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Steve Bullock would maintain Montana's budget surplus

Editor:

The Montana Constitution provides for a two-term limit for governors of the state. Thus, Gov. Brian Schweitzer can't run again, so he has given his blessing to his protege, Steve Bullock, the present Montana attorney general. Bullock has only one opponent, in the June 5 primary, hence, he is regarded as a shoo-in for the nomination.

The choice of a Republican opponent to run against Bullock is not so clear. There are presently seven candidates for the Republican governor's nomination in the primaries. Since Jeff Essman, the Montana Senate majority leader who was a likely choice for the job, has withdrawn his name from consideration, that leaves two major candidates for the nomination, both of whom have lengthy and distinguished careers in Montana politics.

Ken Miller, a former state senator and former chair of the Montana Republican Party, has been regarded as a likely nominee. However, recently he seems to have been overshadowed by one of his opponents, Rick Hill, the former U.S. representative for Montana.

No office selected in the Nov. 6 general election in Montana will have more impact on the state itself and the direction of the state's economy and well-being than the governorship. The recent poll, conducted this May, showed that a hypothetical election involving Steve Bullock running against Rick Hill would result in an absolute 50-50 dead heat. With no favorite at this point, the onus is on the average, thoughtful voter in the state to determine who will be governor.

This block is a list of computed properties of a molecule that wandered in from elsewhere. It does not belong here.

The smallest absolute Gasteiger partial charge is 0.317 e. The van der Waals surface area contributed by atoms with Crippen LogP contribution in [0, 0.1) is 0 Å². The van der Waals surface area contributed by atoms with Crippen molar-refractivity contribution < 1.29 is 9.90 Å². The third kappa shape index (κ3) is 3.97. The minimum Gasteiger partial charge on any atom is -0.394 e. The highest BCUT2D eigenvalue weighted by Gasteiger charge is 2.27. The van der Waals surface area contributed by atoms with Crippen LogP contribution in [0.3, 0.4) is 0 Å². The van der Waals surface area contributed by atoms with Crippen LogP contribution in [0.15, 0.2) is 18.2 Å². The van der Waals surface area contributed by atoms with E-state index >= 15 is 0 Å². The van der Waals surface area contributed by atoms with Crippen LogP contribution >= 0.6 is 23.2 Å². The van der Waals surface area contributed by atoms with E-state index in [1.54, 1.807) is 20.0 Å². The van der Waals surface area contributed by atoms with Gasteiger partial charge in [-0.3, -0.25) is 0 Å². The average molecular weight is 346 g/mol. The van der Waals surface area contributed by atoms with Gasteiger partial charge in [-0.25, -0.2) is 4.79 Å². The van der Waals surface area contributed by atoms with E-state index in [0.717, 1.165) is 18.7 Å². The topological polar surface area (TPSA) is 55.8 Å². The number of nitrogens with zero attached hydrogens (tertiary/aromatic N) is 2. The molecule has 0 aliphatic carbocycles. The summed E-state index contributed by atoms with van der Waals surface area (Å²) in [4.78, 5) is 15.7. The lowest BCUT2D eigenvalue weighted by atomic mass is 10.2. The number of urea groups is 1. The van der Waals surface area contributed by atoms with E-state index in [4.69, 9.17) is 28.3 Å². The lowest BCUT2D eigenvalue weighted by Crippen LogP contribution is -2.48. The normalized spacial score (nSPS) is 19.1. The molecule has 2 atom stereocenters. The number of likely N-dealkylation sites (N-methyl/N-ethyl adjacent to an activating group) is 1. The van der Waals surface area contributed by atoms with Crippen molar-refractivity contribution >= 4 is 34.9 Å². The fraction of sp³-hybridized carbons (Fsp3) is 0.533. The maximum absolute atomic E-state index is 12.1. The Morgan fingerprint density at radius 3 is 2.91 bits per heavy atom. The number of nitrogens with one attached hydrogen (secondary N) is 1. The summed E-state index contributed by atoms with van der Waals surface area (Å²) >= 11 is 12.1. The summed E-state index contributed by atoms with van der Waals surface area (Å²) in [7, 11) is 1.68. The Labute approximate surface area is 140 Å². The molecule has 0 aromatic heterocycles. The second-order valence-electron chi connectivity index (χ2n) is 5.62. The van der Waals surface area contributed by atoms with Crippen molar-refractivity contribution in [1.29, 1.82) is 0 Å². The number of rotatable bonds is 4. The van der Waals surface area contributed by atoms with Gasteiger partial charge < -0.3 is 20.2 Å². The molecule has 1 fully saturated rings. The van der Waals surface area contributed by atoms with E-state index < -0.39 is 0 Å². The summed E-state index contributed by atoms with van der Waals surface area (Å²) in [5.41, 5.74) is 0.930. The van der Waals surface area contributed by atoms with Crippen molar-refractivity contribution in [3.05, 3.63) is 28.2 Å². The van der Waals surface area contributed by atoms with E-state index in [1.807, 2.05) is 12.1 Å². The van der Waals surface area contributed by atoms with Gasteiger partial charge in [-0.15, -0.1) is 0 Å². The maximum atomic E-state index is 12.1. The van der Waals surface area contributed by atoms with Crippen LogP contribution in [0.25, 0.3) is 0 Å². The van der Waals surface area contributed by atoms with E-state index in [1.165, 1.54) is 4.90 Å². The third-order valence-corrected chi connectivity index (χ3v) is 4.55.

We haven't reached the primary election yet to decide for certain who the nominees will be, but I will go out on a limb and say the election in November will involve Bullock vs. Hill.

In that circumstance who should we select? From his present position as attorney general, Bullock instituted a sobriety program to protect kids and drivers and vowed to support education, so Montana's "children can enjoy the same opportunities he's had." He has vowed to hold tight to the state budget surplus maintained by Schweitzer, one of only two state budget surpluses in the country. Rick Hill favors tax cuts for big business and reduced pollution and corporate regulations, while hanging tough on a tight state budget. Who do you favor? On balance, I will vote for Steve Bullock.

Bill Thackeray

Havre

 

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